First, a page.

Standard Treasury
S13
Successful

Possible competitors: Square, Stripe, Braintree, Wells Fargo, JP Morgan, Bloomberg, Intuit, PayPal

Banks cannot innovate on technology. A senior exec at JPMC told us that even if building good APIs was a Jamie Dimon priority it couldn't get done before 2017.

Commercial banking broadly - including every service we're imagining other than ACH (F/X, Wires, Factoring, Lending, Account Creation/Deletion, etc) - is not something that the innovative payments companies plan to provide to others, although they're all services they, themselves, need. Stripe, for example, is trying to make payments work on the web. We're trying to make commercial banking work in the world. They're both trillion dollar problems, but they're different.

So, who do I fear most? I fear regulators the most. Banks can't beat us on technology but we might be so successful they beat us with the law.

VEED
S19
Unsuccessful

Our competitors are Kapwing, Adobe, Apple. I don't think startups should have a fear of competition. We are focusing on making a great product for our users and will evolve our offering overtime to meet their needs.

Employbl
S19
Unsuccessful

Hired, AngelList (Source and A-List), Vetterey, Indeed sourcing, Third party recruiting agencies.

Kash
S14
Successful

Venmo (now inside PayPal) is really impressive. As is Dwolla. We are different than both of these companies because we focus primarily on retail transactions. Our goal is to do this live, at retail locations.

We don’t fear Visa or MasterCard. We talked to a senior executive at MasterCard and they don’t worry about “interchange busting.” They want to become more mobile, but they see no risk to their existing way of processing transactions. We do worry about Square and PayPal. If they wanted to cannibalized their main revenue source in credit card processing, they could take us out. But that’s a difficult business decision for either of them to make.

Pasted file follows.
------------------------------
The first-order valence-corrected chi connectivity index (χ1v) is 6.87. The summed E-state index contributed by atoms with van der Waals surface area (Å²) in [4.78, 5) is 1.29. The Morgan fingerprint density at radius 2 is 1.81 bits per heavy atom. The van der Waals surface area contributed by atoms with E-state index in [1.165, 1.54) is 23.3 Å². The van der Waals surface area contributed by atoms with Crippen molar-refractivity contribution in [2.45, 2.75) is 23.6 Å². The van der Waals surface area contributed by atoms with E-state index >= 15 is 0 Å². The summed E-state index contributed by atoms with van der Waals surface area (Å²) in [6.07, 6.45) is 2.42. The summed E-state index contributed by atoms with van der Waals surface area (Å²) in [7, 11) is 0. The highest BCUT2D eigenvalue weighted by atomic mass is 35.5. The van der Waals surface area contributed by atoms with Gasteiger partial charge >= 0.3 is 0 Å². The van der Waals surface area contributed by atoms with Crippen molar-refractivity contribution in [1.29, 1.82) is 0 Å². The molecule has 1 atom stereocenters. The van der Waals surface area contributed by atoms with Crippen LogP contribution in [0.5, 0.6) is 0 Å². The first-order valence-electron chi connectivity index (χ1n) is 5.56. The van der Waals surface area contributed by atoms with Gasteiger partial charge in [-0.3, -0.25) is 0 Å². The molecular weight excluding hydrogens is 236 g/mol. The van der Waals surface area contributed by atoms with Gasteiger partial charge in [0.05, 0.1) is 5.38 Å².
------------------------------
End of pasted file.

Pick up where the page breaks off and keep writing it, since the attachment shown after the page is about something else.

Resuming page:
We do fear Google and Apple. If they get their act together, they could really disrupt the whole industry.

Also, if Bitcoins become mainstream and replace government-backed currency, that would destroy the entire market we are aiming to disrupt.

Prolific
S19
Successful

Right now, our biggest competitor is Amazon's Mechanical Turk (MTurk) – it's been the primary solution for academic researchers in the past 10 years. Smaller competitors in the academic space include TurkPrime, Positly, and Testable Minds.

The wider "people research" space (including market and user research) is a much bigger market, and more crowded. The largest potential competitors include Nielsen, Dynata (formally Research Now SSI), YouGov, Cint, IposMori, Qualtrics, and SurveyMonkey Audience.

We see the greatest growth in on-demand online platforms that give researchers direct control over data collection. So we fear other fast-moving startups the most, such as panel aggregators ([redacted]) and platforms for user research ([redacted]).

We hope that our upcoming API will allow us to be the "people research" infrastructure layer of some of these companies, turning them into partners/clients instead of competitors.